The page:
Bibliography on Margay, Leopardus wiedii

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Margay, Leopardus wiedii, Schinz, 1821

The margay resembles a small, long-tailed ocelot, but it differs by several traits: shorter head and body length of 545 mm, longer tail (385 mm) and very large eyes. Margays also have a smaller size and weaker structure of the skull (De Oliveira, 1998). Also, margays differ from oncillas (L. tigrinus) by the hair on the nape directed backwards in the latter species. This feline is adapted to arboreal life, that is why their paws are very flexible. The very large, bulging eyes and paws of margays are also distinctive. Finally, margays differ from other species of Leopardus by having a longer tail and a spot pattern in the pelage not displaying in the usual small solid dots’ characteristic of other species (De Oliveira, 1998).

The coat is soft and full, and upperparts vary from pale buff-grayish to an intensely rich ochreous-tawny and dark brownish-ochreous color, paling toward the lower part of the sides. The usual pattern consists of large solid dots on the mid-back and large and complete rosettes on the sides. The long tail is colored like the body and there are longitudinal lines on the head, nape, and back. Also, males and females are about the same size (De Oliveira, 1998).

Jaguarundi Zoo La Aurora

Jaguarundi Zoo La Aurora


For 2015, according to the IUCN List of Threatened Species, Leopardus wiedii was listed as Near threatened. This is because margays populations are declining through much of its range due to human induced conversion of native forest habitats to agriculture, pasture, and infrastructure development, and is predicted to continue over the next 18 years. Although the species shows a large extent of occurrence, its area of occupancy is much smaller (De Oliveira, 2015).

L. wiedii is distributed from Sinaloa and Tamaulipas, Mexico, through Central America and the mountains and lowlands areas of Peru, Ecuador, Bolivia, Colombia, Venezuela, the Guianas, south Paraguay, the southern portion of Brazil, Argentina, and northwestern Uruguay (De Oliveira, 1998).

Margay spots occasionally found in Late Classic Maya ceramics

The feline most often pictured in art of Mesoamerica is the majestic jaguar. Pumas are occasionally pictured but not often. Ocelots, margays and jaguarundis are not well documented in Classic Maya art. But one ocelot or margay is present on one bowl and ocelot and margay pelage patterns (spots and other designs) are pictured occasionally on Late Clasic Maya art.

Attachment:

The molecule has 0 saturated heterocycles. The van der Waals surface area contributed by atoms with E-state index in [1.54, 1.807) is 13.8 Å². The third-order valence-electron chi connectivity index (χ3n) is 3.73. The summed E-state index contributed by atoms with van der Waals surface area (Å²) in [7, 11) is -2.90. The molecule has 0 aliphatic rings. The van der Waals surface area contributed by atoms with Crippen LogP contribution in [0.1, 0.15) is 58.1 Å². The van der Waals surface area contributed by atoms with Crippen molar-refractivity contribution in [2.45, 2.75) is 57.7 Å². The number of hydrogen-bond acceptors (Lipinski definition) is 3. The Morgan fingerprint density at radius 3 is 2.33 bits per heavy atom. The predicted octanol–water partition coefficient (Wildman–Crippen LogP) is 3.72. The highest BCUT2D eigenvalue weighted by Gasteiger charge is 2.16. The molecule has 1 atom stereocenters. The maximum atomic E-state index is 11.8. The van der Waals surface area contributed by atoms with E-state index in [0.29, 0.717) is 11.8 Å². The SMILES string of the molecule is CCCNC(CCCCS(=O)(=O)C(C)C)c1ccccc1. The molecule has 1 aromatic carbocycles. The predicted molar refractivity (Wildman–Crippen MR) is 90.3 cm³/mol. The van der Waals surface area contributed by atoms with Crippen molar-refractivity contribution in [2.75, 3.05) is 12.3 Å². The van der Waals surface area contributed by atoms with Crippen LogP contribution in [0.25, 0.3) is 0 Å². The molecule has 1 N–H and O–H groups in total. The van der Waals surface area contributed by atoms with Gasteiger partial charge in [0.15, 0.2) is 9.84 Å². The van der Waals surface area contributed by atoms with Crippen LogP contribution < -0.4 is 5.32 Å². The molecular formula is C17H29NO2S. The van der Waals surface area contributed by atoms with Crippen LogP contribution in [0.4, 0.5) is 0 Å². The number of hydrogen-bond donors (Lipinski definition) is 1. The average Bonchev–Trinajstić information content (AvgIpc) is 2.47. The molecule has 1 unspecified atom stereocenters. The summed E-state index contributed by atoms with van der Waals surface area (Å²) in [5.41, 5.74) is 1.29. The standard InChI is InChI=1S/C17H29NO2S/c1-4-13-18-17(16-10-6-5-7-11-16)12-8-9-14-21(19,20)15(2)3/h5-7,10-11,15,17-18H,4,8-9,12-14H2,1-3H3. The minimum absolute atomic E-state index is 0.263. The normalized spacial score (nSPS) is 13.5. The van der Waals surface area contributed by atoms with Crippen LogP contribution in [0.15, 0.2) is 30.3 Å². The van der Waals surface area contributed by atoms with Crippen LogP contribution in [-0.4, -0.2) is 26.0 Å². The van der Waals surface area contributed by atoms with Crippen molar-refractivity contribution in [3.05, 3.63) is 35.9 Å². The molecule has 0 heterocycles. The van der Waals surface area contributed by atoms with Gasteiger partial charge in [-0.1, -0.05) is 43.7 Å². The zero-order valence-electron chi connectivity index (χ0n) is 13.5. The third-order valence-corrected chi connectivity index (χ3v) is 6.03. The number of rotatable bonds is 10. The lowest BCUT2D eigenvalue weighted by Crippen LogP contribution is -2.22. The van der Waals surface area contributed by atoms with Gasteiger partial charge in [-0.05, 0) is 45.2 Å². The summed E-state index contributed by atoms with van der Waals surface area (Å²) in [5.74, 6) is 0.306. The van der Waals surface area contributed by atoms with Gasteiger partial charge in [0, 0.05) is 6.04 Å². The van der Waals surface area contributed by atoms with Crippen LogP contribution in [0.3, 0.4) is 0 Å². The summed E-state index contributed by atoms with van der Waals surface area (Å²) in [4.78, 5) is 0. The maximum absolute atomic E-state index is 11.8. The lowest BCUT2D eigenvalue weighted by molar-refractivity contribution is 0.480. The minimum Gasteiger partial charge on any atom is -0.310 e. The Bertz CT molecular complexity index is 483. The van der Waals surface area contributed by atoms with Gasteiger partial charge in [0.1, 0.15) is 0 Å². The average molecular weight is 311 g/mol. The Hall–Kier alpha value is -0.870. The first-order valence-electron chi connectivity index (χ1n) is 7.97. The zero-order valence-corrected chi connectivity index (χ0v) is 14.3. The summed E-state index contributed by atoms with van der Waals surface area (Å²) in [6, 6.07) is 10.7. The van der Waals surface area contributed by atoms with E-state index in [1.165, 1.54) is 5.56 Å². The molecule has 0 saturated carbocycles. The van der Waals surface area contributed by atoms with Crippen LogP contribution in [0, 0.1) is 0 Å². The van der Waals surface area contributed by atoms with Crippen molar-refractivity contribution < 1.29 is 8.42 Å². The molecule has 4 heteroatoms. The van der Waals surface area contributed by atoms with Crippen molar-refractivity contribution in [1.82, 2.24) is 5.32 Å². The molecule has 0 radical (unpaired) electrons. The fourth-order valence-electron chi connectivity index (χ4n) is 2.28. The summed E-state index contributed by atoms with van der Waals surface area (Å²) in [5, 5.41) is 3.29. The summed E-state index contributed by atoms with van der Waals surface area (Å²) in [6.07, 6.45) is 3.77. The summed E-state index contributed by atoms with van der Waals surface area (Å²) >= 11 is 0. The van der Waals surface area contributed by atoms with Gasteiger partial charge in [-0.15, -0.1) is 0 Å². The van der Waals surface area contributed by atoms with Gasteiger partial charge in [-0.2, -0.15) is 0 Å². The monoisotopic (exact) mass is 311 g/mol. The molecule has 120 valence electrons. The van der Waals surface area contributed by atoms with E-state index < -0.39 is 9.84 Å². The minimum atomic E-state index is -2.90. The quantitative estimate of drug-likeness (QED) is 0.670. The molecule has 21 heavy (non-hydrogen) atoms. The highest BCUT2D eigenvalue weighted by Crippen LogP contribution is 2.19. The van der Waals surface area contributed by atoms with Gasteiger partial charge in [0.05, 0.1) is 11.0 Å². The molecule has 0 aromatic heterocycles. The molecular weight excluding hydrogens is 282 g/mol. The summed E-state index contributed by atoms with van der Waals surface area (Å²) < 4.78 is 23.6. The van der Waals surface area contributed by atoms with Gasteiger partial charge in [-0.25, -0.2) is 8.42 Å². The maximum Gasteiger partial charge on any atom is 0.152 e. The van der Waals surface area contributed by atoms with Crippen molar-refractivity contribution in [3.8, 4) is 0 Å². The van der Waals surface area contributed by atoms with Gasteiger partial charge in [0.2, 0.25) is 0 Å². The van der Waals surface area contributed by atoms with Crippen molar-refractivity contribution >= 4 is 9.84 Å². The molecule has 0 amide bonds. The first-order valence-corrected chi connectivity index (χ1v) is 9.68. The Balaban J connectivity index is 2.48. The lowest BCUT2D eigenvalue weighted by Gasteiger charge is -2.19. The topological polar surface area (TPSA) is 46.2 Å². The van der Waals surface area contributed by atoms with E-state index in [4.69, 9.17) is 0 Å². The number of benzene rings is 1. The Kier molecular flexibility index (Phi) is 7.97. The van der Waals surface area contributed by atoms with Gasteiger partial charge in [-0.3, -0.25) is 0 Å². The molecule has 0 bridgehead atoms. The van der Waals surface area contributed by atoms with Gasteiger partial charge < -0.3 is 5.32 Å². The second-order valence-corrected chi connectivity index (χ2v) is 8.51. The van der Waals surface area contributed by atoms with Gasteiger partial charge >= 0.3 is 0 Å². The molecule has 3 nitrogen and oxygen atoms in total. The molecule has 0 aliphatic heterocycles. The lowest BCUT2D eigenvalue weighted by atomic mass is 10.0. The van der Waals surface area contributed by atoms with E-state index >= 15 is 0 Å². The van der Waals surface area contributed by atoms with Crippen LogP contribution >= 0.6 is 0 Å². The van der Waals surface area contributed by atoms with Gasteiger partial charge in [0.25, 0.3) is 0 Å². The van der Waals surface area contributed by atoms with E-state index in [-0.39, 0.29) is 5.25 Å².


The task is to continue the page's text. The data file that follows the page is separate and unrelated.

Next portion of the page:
Jaguar Feline Lectures Abstracts

Short PowerPoint on preview for 17 topics on felines of Mesoamerica: zoology, ethnozoology and iconography. All these topics are divided into 7 different presentations.
These lectures on iconography and zoology of jaguars, pumas, etc. in the art of Maya, Teotihuacan murals, Cacaxtla murals, Aztec, Mixtec and Maya codices, and felines on Maya murals, stelae, ceramics, etc. are available to your university, research institute, zoo, alumni club, social club, family and friends. A contribution to our on-going and recent half-century of field work and library research would be appreciated.
You can select one, two, three or however many different presentation topics you prefer
Presentation can be in-person anywhere in the world, or via ZOOM. In Spanish or in English, or simultaneously translated for your preferred language.
Contact email is on the last page of this PPTx
The feline on the front cover is a black jaguar, found in Guatemala, Mexico and surrounding countries. This is not a “black panther” and is not a leopard: it’s a jaguar of Mesoamerica.
White jaguars and rare gray jaguars also exist (as you will see in this new PowerPoint lecture by Nicholas Hellmuth and his team at FLAAR).

  • 1998
  • Mammalian Species. Leopardus wiedii. American Society of Mammologist, No. 579. 6 pages.

PDF, Articles, Books on Leopardus wiedii

  • BOTELLO, Francisco., RANGEL, Patricia., LINAJE, Miguel and Víctor SÁNCHEZ
  • 2012
  • Primer registro del Tigrillo (Leopardus wiedii Schinz 1821) y del gato montés (Lynx rufus, Kerr 1792) en la reserva de la biosfera de Tehuacán-Cuicatlán, Oaxaca, México. Acta Zoológica Mexicana. Vol. 22, No. 1. Pages 135-139.

    Available Online:
  • CARVAJAL, Sasha., CASO, Arturo., DOWNEY, Patricia., MORENO, Arnulfo., TEWES, Michael and Lon GRASSMAN

  • 2012
  • Spatial patterns of the margay (Leopardus wiedii; Felidae, Carnivora) at “El Cielo Biosphere Reserve, Tamaulipas, México. Mammalia. No. 76. Pages 237-244.